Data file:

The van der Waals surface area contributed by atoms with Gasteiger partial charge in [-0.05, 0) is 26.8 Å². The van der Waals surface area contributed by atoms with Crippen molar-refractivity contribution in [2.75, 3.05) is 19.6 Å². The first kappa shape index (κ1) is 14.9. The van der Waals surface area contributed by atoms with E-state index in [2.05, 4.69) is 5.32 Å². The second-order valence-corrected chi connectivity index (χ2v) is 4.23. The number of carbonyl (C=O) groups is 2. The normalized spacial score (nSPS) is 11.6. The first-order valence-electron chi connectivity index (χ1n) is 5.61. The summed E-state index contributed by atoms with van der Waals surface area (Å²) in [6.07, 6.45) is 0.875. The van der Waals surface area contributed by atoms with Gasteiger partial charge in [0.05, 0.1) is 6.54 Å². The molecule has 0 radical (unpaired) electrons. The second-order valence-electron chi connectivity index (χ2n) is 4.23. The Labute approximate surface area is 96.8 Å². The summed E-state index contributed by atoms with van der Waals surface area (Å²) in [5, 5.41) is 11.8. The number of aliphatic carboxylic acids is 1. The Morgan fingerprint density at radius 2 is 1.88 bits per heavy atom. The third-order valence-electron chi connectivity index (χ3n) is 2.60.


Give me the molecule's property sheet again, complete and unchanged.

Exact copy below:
The van der Waals surface area contributed by atoms with Gasteiger partial charge in [-0.05, 0) is 26.8 Å². The van der Waals surface area contributed by atoms with Crippen molar-refractivity contribution in [2.75, 3.05) is 19.6 Å². The first kappa shape index (κ1) is 14.9. The van der Waals surface area contributed by atoms with E-state index in [2.05, 4.69) is 5.32 Å². The second-order valence-corrected chi connectivity index (χ2v) is 4.23. The number of carbonyl (C=O) groups is 2. The normalized spacial score (nSPS) is 11.6. The first-order valence-electron chi connectivity index (χ1n) is 5.61. The summed E-state index contributed by atoms with van der Waals surface area (Å²) in [6.07, 6.45) is 0.875. The van der Waals surface area contributed by atoms with Gasteiger partial charge in [0.05, 0.1) is 6.54 Å². The molecule has 0 radical (unpaired) electrons. The second-order valence-electron chi connectivity index (χ2n) is 4.23. The Labute approximate surface area is 96.8 Å². The summed E-state index contributed by atoms with van der Waals surface area (Å²) in [5, 5.41) is 11.8. The number of aliphatic carboxylic acids is 1. The Morgan fingerprint density at radius 2 is 1.88 bits per heavy atom. The third-order valence-electron chi connectivity index (χ3n) is 2.60.